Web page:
Turmoil in the Caribbean is a tightrope walk for Biden | free press


Washington (dpa) – “Close to home” is what you call in English something that touches you directly. For US President Joe Biden, the recent crises in the Caribbean states of Cuba and Haiti are “close to home” in two respects.

On the one hand, both countries are geographically very close to the US. And because they are located in America’s proverbial backyard, or traditional sphere of influence, events there also affect the US.

Both the chaos in Haiti after the president’s assassination and the rare mass protests in Cuba against the authoritarian government require the US president to respond in one way or another. Help, yes or no? And if so, how?

Haiti and Cuba represent a dilemma for Biden in which he can do a lot wrong and a little right. And the attitudes of the governments of the two neighboring countries towards a possible US intervention could hardly be more different.

Call for help from Haiti

Actually, the US foreign policy music is currently playing elsewhere – much further afield. Above all, there is the withdrawal of US troops from Afghanistan, which America is concerned about. Biden just announced the end of the mission to the people of the country in a speech. The day before, Jovenel Moïse was shot dead at his home near Port-au-Prince. A Haitian doctor living in the US is said to have ordered the murder by Colombian mercenaries to become president of his poor homeland.

The Haitian government has asked for help – and asked the former occupying power, the US, to send troops. But US troops in Haiti – that has not improved the situation in the past, maybe even made it worse.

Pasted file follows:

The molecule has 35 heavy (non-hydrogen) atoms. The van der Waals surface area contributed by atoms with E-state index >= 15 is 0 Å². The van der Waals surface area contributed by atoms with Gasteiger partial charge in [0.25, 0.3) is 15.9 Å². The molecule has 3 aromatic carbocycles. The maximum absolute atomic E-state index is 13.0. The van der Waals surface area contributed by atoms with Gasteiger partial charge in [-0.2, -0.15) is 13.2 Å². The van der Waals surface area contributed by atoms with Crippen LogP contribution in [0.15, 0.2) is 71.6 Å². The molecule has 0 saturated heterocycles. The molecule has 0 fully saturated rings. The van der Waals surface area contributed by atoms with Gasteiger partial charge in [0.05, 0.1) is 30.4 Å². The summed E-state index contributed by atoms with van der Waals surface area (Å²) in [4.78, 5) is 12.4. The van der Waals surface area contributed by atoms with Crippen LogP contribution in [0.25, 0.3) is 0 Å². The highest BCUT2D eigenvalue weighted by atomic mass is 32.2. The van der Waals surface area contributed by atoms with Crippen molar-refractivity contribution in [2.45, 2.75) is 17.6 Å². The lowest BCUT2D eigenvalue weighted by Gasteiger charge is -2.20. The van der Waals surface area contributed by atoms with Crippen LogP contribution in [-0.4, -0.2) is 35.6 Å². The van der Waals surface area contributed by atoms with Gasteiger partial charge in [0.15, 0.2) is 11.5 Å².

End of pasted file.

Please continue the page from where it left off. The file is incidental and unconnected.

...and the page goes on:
“If Haiti just quietly sink in the Caribbean or soar 300 feet into the air, that would be pretty irrelevant to our interests,” Biden said in a 1994 TV interview — when he was a senator from Delaware. The 78-year-old Democrat can no longer afford this indifference to the state, which is just over 1,000 miles from Florida.

Haiti, the poorest country in the American continent, threatens to sink even deeper into a humanitarian crisis due to political chaos and gang violence. But a large part of the Haitian population no longer wants foreign interference despite the precarious situation.

Serious allegations against blue helmets

The US occupied Haiti for 19 years after the most recent assassination of a sitting Haitian president in 1915. Even after a coup in 2004, US soldiers joined with UN peacekeepers to calm the situation. The peacekeepers of the UN stabilization mission Minustah caused a cholera outbreak and were charged with numerous sex crimes. The average Haitians have also seen little of the large amount of money pledged from abroad for reconstruction after the devastating 2010 earthquake.

“Many people don’t want another invasion of Haiti because of the past,” Haitian journalist Widlore Mérancourt said in the podcast Pod Save the World. You don’t have to go far back in time. According to many, the unpopular Moise was in power only because the US supported him – despite allegations of corruption and gang ties.

“It is time for the international community to sit down and listen to civil society,” Mérancourt was quoted as saying by a lawyer he spoke to who spoke on behalf of many.

Biden has now also made it clear: “The idea of ​​sending US troops to Haiti is not currently on the agenda.” If Haiti continues to plunge into disaster, Biden can expect the United States to be made co-responsible.

Any US statement is considered evidence of interference